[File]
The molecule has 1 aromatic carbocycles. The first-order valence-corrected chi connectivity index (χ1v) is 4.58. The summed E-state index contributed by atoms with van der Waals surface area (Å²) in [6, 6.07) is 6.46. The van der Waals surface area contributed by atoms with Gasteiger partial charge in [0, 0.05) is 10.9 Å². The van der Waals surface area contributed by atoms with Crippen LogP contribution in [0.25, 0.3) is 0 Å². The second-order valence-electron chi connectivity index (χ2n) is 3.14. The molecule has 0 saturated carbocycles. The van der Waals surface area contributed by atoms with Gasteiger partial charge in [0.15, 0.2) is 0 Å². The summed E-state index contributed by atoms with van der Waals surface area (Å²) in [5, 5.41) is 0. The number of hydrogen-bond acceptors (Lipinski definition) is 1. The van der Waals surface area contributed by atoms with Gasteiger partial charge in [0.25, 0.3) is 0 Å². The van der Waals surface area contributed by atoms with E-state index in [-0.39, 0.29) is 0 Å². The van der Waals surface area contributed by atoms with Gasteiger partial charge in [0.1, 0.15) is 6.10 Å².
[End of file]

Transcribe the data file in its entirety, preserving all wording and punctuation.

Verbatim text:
The molecule has 1 aromatic carbocycles. The first-order valence-corrected chi connectivity index (χ1v) is 4.58. The summed E-state index contributed by atoms with van der Waals surface area (Å²) in [6, 6.07) is 6.46. The van der Waals surface area contributed by atoms with Gasteiger partial charge in [0, 0.05) is 10.9 Å². The van der Waals surface area contributed by atoms with Crippen LogP contribution in [0.25, 0.3) is 0 Å². The second-order valence-electron chi connectivity index (χ2n) is 3.14. The molecule has 0 saturated carbocycles. The van der Waals surface area contributed by atoms with Gasteiger partial charge in [0.15, 0.2) is 0 Å². The summed E-state index contributed by atoms with van der Waals surface area (Å²) in [5, 5.41) is 0. The number of hydrogen-bond acceptors (Lipinski definition) is 1. The van der Waals surface area contributed by atoms with Gasteiger partial charge in [0.25, 0.3) is 0 Å². The van der Waals surface area contributed by atoms with E-state index in [-0.39, 0.29) is 0 Å². The van der Waals surface area contributed by atoms with Gasteiger partial charge in [0.1, 0.15) is 6.10 Å².